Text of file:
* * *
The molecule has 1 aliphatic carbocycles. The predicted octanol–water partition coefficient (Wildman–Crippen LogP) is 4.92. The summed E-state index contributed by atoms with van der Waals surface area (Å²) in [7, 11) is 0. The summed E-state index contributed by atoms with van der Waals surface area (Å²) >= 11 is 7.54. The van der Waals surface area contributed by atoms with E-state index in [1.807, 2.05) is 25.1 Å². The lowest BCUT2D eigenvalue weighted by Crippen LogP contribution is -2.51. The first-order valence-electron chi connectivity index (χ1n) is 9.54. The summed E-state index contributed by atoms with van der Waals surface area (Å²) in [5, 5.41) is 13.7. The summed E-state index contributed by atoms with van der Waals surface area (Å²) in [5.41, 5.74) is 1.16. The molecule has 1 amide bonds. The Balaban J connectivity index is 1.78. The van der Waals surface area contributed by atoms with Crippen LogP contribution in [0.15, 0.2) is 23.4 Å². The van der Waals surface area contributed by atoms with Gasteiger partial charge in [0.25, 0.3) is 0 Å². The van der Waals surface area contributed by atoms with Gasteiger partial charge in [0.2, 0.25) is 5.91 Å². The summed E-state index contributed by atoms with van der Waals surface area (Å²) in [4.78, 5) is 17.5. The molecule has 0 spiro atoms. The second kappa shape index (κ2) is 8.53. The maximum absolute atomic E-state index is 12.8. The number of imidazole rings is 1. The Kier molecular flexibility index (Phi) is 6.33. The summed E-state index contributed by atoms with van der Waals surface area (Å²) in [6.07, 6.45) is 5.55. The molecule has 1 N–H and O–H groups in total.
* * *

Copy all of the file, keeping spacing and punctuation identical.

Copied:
The molecule has 1 aliphatic carbocycles. The predicted octanol–water partition coefficient (Wildman–Crippen LogP) is 4.92. The summed E-state index contributed by atoms with van der Waals surface area (Å²) in [7, 11) is 0. The summed E-state index contributed by atoms with van der Waals surface area (Å²) >= 11 is 7.54. The van der Waals surface area contributed by atoms with E-state index in [1.807, 2.05) is 25.1 Å². The lowest BCUT2D eigenvalue weighted by Crippen LogP contribution is -2.51. The first-order valence-electron chi connectivity index (χ1n) is 9.54. The summed E-state index contributed by atoms with van der Waals surface area (Å²) in [5, 5.41) is 13.7. The summed E-state index contributed by atoms with van der Waals surface area (Å²) in [5.41, 5.74) is 1.16. The molecule has 1 amide bonds. The Balaban J connectivity index is 1.78. The van der Waals surface area contributed by atoms with Crippen LogP contribution in [0.15, 0.2) is 23.4 Å². The van der Waals surface area contributed by atoms with Gasteiger partial charge in [0.25, 0.3) is 0 Å². The van der Waals surface area contributed by atoms with Gasteiger partial charge in [0.2, 0.25) is 5.91 Å². The summed E-state index contributed by atoms with van der Waals surface area (Å²) in [4.78, 5) is 17.5. The molecule has 0 spiro atoms. The second kappa shape index (κ2) is 8.53. The maximum absolute atomic E-state index is 12.8. The number of imidazole rings is 1. The Kier molecular flexibility index (Phi) is 6.33. The summed E-state index contributed by atoms with van der Waals surface area (Å²) in [6.07, 6.45) is 5.55. The molecule has 1 N–H and O–H groups in total.